A criminal defendant has a constitutional right to testify on his own behalf. See Rock v. Arkansas, 483 U.S. 44, 49-53 (1987); Morgan v. Krenke, 232 F.3d 562, 569 (7th Cir. 2000). This right is "an aspect of the [criminal defendant's] right to defend himself," Underwood v. Clark, 939 F.2d 473, 475 (7th Cir. 1991), which arises from the Sixth Amendment's guarantee of compulsory process to obtain favorable witnesses, see Stephens v. Miller, 13 F.3d 998, 1002 (7th Cir. 1994) (en banc), as well as the Fifth Amendment's due process clause3 It is also a "necessary corollary" of the Fifth Amendment's guarantee against compelled testimonial self-incrimination. See id. (citations omitted). The right to take the stand on one's own behalf is personal to the defendant, which means it can only be waived by the defendant himself, and not by his counsel. See Jones v. Barnes, 463 U.S. 745, 751 (1983) ("the accused has the ultimate authority to make certain fundamental decisions regarding the case, as to whether to . . . testify in his or her own behalf . . ."); United States v. Curtis, 742 F.2d 1070, 1076 (7th Cir. 1984). Moreover, because the defendant's right to testify is a fundamental constitutional right "essential to due process of law in a fair adversary process," Rock, 483 U.S. at 51 (quotation omitted), the defendant's waiver of the right must be knowing and intelligent. See United States v. Pennycooke, 65 F.3d 9, 11 (3d Cir. 1995) (citing Schneckloth v. Bustamonte, 412 U.S. 218, 241 (1973)); United States v. Teague, 953 F.2d 1525, 1533 (11th Cir. 1992) (ruling that "there can be no effective waiver of a fundamental constitutional right unless there is an 'intentional relinquishment or abandonment of a known right or privilege' Johnson v. Zerbst, 304 U.S. 458, 464 . . . (1938)"); see also United States v. Webber, 208 F.3d 545, 550 (6th Cir. 2000). However, we have repeatedly held that the Constitution does not require a trial court to question a defendant sua sponte in order to ensure that his decision not to testify was undertaken knowingly and intelligently unless there is some indication that the defendant has been prevented from exercising that right. See, e.g., Liegakos v. Cooke, 106 F.3d 1381, 1386 (7th Cir. 1997) (rejecting defendant's argument that a judge must inquire on the record whether the defendant understands the advantages of testifying and must elicit a former waiver of the right to testify); United States v. Thompson, 944 F.2d 1331, 1345 (7th Cir. 1991) (ruling that "courts have no affirmative duty to determine whether a defendant's silence is the result of a knowing and voluntary decision not to testify" (citations omitted), and that a court is not constitutionally required to make such an inquiry "absent some indication that the defendant has been prevented from exercising [his] right [to testify]"). Indeed, we have discouraged district court judges from directly questioning a defendant concerning his decision not to testify for fear that in so doing judges will insert themselves into a sensitive aspect of trial strategy, thereby intruding inappropriately on the attorney-client relationship. See Liegakos, 106 F.3d at 1386; United States v. Campione, 942 F.2d 429, 439 (7th Cir. 1991); Underwood, 939 F.2d at 476. For this reason, we have suggested that courts refrain from questioning a defendant regarding his decision not to take the stand unless there is some indication that either the defendant actually wants to testify and is being prevented from doing so or that there is a conflict between the defendant and his lawyer on the matter. See Thompson, 944 F.2d at 1345; see generally Ortega v. O'Leary, 843 F.2d 258, 260-61 (7th Cir. 1988).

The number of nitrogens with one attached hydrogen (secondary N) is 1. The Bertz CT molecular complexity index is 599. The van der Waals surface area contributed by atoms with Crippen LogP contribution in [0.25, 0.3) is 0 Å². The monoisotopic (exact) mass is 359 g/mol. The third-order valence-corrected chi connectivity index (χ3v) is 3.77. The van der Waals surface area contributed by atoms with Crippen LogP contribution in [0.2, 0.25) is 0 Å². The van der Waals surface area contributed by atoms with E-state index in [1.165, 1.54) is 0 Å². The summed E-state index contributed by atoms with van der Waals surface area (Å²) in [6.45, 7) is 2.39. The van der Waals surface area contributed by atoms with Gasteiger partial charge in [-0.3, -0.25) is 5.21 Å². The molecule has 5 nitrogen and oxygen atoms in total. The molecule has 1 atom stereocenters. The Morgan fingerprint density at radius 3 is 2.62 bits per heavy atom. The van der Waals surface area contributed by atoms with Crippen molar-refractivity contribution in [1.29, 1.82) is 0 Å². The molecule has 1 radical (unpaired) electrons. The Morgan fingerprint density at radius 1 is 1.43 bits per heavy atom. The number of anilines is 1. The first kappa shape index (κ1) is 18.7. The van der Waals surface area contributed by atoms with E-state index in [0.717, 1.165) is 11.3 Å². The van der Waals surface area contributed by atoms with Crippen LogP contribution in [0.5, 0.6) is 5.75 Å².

32

There is nothing in the record which required the district court to do anything more than it did to insure that Manjarrez's waiver of his right to testify was knowing and intelligent. Manjarrez does not claim that he expressed a desire to testify which his counsel refused to honor. See Campione, 942 F.2d at 439. Nor does he argue that his counsel failed either to inform him of his right to testify or adequately to explain the right and the consequences of waiving it. Indeed, Manjarrez has not even submitted an affidavit stating that he did not understand any of these things at the time of the waiver. Further, the case for finding a knowing and intelligent waiver of the right to testify is stronger here than in several other cases wherein we have found such a waiver. The district court posed a series of clear and straightforward questions through an interpreter, informing Manjarrez of his right to testify and of the consequences of waiving it, and repeatedly asked Manjarrez if he understood what the court was saying and whether he wished to waive his right. Manjarrez repeatedly indicated that he did understand and that he did wish to waive his right to testify. This is not a case wherein we have to infer a defendant's waiver from his mere silence (i.e., from his mere failure to take the stand and to object when his counsel rested without calling him as a witness). Rather, we have unambiguous affirmative indications of waiver from Manjarrez's own lips.

33

Nevertheless, Manjarrez claims that his response to the fourth question in the colloquy shows that he was laboring under a fundamental misapprehension regarding what it means to testify, and that once the trial court was put on notice of this it was obligated to take further steps to insure that he fully and correctly understood the right that he was waiving. We are not persuaded. After informing Manjarrez of his absolute right to testify and of the possibility that jurors might draw an adverse inference from his failure to testify, the court asked Manjarrez, "knowing all this, is it your desire not to testify in this case?" Manjarrez responded, "No. I mean my lawyer's here to answer everything that needs to be answered." He never expressed confusion regarding the meaning of his right to testify nor asked the court for clarification, despite having been asked several times whether he understood. Moreover, his response does not clearly demonstrate a lack of understanding regarding the meaning or significance of his right to testify. Manjarrez said merely that his lawyer would "answer everything that needs to be answered." He did not say that his lawyer would "testify" on his behalf. Given this, his response can reasonably be taken to mean that Manjarrez thought that his lawyer would do everything that needed to be done by way of presenting a defense (i.e., that his lawyer would make any arguments on Manjarrez's behalf that needed to be made, without the aid of Manjarrez's testimony), and not that he thought that his lawyer would testify for him.